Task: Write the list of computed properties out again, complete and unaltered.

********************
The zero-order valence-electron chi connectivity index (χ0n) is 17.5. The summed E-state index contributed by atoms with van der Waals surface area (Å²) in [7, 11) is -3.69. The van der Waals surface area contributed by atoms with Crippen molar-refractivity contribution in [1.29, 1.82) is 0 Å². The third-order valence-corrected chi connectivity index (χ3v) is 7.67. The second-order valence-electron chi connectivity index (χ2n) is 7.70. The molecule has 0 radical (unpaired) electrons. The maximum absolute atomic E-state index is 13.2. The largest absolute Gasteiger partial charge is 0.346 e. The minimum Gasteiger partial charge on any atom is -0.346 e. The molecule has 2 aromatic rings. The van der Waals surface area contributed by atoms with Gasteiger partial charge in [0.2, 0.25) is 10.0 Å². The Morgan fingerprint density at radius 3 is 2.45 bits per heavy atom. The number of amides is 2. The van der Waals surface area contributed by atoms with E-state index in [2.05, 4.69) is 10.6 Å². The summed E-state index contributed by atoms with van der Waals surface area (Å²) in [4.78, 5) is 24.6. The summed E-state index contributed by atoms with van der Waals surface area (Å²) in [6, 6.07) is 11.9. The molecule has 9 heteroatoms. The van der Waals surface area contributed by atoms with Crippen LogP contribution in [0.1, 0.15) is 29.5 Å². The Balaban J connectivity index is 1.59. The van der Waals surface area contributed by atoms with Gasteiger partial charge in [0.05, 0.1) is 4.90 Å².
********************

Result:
The zero-order valence-electron chi connectivity index (χ0n) is 17.5. The summed E-state index contributed by atoms with van der Waals surface area (Å²) in [7, 11) is -3.69. The van der Waals surface area contributed by atoms with Crippen molar-refractivity contribution in [1.29, 1.82) is 0 Å². The third-order valence-corrected chi connectivity index (χ3v) is 7.67. The second-order valence-electron chi connectivity index (χ2n) is 7.70. The molecule has 0 radical (unpaired) electrons. The maximum absolute atomic E-state index is 13.2. The largest absolute Gasteiger partial charge is 0.346 e. The minimum Gasteiger partial charge on any atom is -0.346 e. The molecule has 2 aromatic rings. The van der Waals surface area contributed by atoms with Gasteiger partial charge in [0.2, 0.25) is 10.0 Å². The Morgan fingerprint density at radius 3 is 2.45 bits per heavy atom. The number of amides is 2. The van der Waals surface area contributed by atoms with E-state index in [2.05, 4.69) is 10.6 Å². The summed E-state index contributed by atoms with van der Waals surface area (Å²) in [4.78, 5) is 24.6. The summed E-state index contributed by atoms with van der Waals surface area (Å²) in [6, 6.07) is 11.9. The molecule has 9 heteroatoms. The van der Waals surface area contributed by atoms with Crippen LogP contribution in [0.1, 0.15) is 29.5 Å². The Balaban J connectivity index is 1.59. The van der Waals surface area contributed by atoms with Gasteiger partial charge in [0.05, 0.1) is 4.90 Å².